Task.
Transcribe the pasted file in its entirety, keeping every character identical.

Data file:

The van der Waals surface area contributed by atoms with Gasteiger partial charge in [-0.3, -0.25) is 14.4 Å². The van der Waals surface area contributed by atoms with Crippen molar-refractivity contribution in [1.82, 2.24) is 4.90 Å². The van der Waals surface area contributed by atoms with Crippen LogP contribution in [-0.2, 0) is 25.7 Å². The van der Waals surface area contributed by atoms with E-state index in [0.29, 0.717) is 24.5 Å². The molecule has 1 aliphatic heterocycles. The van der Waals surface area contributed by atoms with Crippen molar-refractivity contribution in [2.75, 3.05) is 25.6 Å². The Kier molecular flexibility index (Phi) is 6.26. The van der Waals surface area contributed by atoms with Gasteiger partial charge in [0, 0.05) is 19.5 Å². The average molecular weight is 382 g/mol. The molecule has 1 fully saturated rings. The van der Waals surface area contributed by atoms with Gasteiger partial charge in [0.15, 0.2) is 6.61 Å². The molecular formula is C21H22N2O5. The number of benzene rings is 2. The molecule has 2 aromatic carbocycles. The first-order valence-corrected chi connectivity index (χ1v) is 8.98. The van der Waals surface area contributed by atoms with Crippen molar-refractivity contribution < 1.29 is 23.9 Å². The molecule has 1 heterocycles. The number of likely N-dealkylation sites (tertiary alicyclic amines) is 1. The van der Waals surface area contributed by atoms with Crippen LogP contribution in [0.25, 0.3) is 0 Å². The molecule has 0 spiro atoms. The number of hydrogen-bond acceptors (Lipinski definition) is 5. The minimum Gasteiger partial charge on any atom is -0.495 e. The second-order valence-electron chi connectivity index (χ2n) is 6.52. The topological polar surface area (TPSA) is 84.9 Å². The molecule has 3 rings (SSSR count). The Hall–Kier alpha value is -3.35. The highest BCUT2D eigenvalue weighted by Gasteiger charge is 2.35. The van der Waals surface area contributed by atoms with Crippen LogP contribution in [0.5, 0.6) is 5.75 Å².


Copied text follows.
The van der Waals surface area contributed by atoms with Gasteiger partial charge in [-0.3, -0.25) is 14.4 Å². The van der Waals surface area contributed by atoms with Crippen molar-refractivity contribution in [1.82, 2.24) is 4.90 Å². The van der Waals surface area contributed by atoms with Crippen LogP contribution in [-0.2, 0) is 25.7 Å². The van der Waals surface area contributed by atoms with E-state index in [0.29, 0.717) is 24.5 Å². The molecule has 1 aliphatic heterocycles. The van der Waals surface area contributed by atoms with Crippen molar-refractivity contribution in [2.75, 3.05) is 25.6 Å². The Kier molecular flexibility index (Phi) is 6.26. The van der Waals surface area contributed by atoms with Gasteiger partial charge in [0, 0.05) is 19.5 Å². The average molecular weight is 382 g/mol. The molecule has 1 fully saturated rings. The van der Waals surface area contributed by atoms with Gasteiger partial charge in [0.15, 0.2) is 6.61 Å². The molecular formula is C21H22N2O5. The number of benzene rings is 2. The molecule has 2 aromatic carbocycles. The first-order valence-corrected chi connectivity index (χ1v) is 8.98. The van der Waals surface area contributed by atoms with Crippen molar-refractivity contribution < 1.29 is 23.9 Å². The molecule has 1 heterocycles. The number of likely N-dealkylation sites (tertiary alicyclic amines) is 1. The van der Waals surface area contributed by atoms with Crippen LogP contribution in [0.25, 0.3) is 0 Å². The molecule has 0 spiro atoms. The number of hydrogen-bond acceptors (Lipinski definition) is 5. The minimum Gasteiger partial charge on any atom is -0.495 e. The second-order valence-electron chi connectivity index (χ2n) is 6.52. The topological polar surface area (TPSA) is 84.9 Å². The molecule has 3 rings (SSSR count). The Hall–Kier alpha value is -3.35. The highest BCUT2D eigenvalue weighted by Gasteiger charge is 2.35. The van der Waals surface area contributed by atoms with Crippen LogP contribution in [0.5, 0.6) is 5.75 Å².